Quantcast
Environmental News for a Healthier Planet and Life

Help Support EcoWatch

40-Ton Sperm Whales Killed by Plastic Bags in Mediterranean

Animals
40-Ton Sperm Whales Killed by Plastic Bags in Mediterranean
Sperm whale. Gregory "Slobirdr" Smith / Flickr / CC BY-SA 2.0

More than a third of the sperm whales found dead in the eastern Mediterranean since 2001 were killed by plastic debris, researchers from the Pelagos Cetacean Research Institute in Athens found.

Necropsies on nine of the 24 dead whales found in Greek waters revealed that their stomachs were filled with large amounts of plastic, The Times reported on the Pelagos analysis.


Marine biologists studying the carcasses said the animals likely suffered slow and "excruciating" deaths from the blockage.

One juvenile male found off the coast Mykonos swallowed more than a hundred items of plastic, including single-use plastic bags. One of the bags came from a shop in Thessaloniki, a city 500 miles away.

"The young whale suffered an excruciating death," Pelgaos director Alexandros Frantzis told The Times. "We alone are accountable."

"It's alarming but not surprising," Frantzis added. "The trend is bound to get worse because the amount of plastic waste in the Aegean Sea is growing."

Sperm whales are considered endangered in the Mediterranean. Cetaceans in these waters face threats from high levels of ship traffic, pollution, human density, tourism and fishing, Lifegate noted.

Plastic waste has also become a problem in this marine region. A sperm whale found dead in southern Spain in February was killed after ingesting 64 pounds of mostly plastic garbage. Experts determined the whale was unable to expel or digest the trash, causing it to die from peritonitis, or an infection of the abdomen.

Plastic pollution is a worldwide crisis and, unfortunately, marine life bears the brunt of its harmful impacts. In Australia, a recent video shows four single-use plastic bags being pulled from the stomach of a tiger shark found in South Coast waters, the Northern Daily Leader reported. The shark, which appeared emaciated, likely confused the bags for squid.

The footage has sparked calls for a ban on plastic bags in Australia.

"We have to rethink how we use plastic," marine biologist Murray MacDonald told the Northern Daily Leader after viewing the video. "The evidence is starting to mount rapidly that we just cannot throw away plastic as we have been."

Eating lots of fruits and vegetables will boost the immune system. Stevens Fremont / The Image Bank / Getty Images

By Grayson Jaggers

The connection between the pandemic and our dietary habits is undeniable. The stress of isolation coupled with a struggling economy has caused many of us to seek comfort with our old friends: Big Mac, Tom Collins, Ben and Jerry. But overindulging in this kind of food and drink might not just be affecting your waistline, but could potentially put you at greater risk of illness by hindering your immune system.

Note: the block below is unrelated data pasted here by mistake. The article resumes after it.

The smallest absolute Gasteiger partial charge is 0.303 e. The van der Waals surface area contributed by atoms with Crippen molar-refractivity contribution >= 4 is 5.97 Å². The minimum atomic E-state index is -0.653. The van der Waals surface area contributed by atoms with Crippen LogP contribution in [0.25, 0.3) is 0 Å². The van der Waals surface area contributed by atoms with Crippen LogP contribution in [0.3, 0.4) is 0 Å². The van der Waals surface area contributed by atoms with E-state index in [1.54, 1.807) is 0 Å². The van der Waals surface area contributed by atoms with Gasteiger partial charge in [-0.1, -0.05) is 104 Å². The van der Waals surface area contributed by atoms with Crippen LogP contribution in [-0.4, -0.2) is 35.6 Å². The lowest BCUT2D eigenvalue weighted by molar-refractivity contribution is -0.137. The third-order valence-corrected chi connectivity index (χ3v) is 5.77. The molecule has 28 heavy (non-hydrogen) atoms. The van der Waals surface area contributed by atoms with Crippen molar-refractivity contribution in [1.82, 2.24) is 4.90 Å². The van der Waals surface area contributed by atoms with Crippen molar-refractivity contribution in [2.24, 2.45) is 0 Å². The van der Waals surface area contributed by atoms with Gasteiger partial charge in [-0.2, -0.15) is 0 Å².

Read More Show Less

EcoWatch Daily Newsletter

A graphic shows how Rhoel Dinglasan's smartphone-based saliva test works. University of Florida

As the world continues to navigate the line between reopening and maintaining safety protocols to slow the spread of the coronavirus, rapid and accurate diagnostic screening remains critical to control the outbreak. New mobile-phone-based, self-administered COVID-19 tests being developed independently around the world could be a key breakthrough in making testing more widely available, especially in developing nations.

Read More Show Less

Trending

A meteorologist monitors weather in NOAA's Center for Weather and Climate Prediction on July 2, 2013 in Riverdale, Maryland. Mark Wilson / Getty Images

The Trump White House is now set to appoint two climate deniers to the National Oceanic and Atmospheric Administration (NOAA) in one month.

Read More Show Less
A plastic bag caught in a tree in New Jersey's Palisades Park. James Leynse / Stone / Getty Images

New Jersey is one step closer to passing what environmental advocates say is the strongest anti-plastic legislation in the nation.

Read More Show Less

Did you know that nearly 30% of adults do, or will, suffer from a sleep condition at some point in their life? Anyone who has experienced disruptions in their sleep is familiar with the havoc that it can wreak on your body and mind. Lack of sleep, for one, can lead to anxiety and lethargy in the short-term. In the long-term, sleep deprivation can lead to obesity, diabetes, and cardiovascular disease.

Fortunately, there are proven natural supplements that can reduce insomnia and improve quality sleep for the better. CBD oil, in particular, has been scientifically proven to promote relaxing and fulfilling sleep. Best of all, CBD is non-addictive, widely available, and affordable for just about everyone to enjoy. For these very reasons, we have put together a comprehensive guide on the best CBD oil for sleep. Our goal is to provide objective, transparent information about CBD products so you are an informed buyer.

Read More Show Less

Support Ecowatch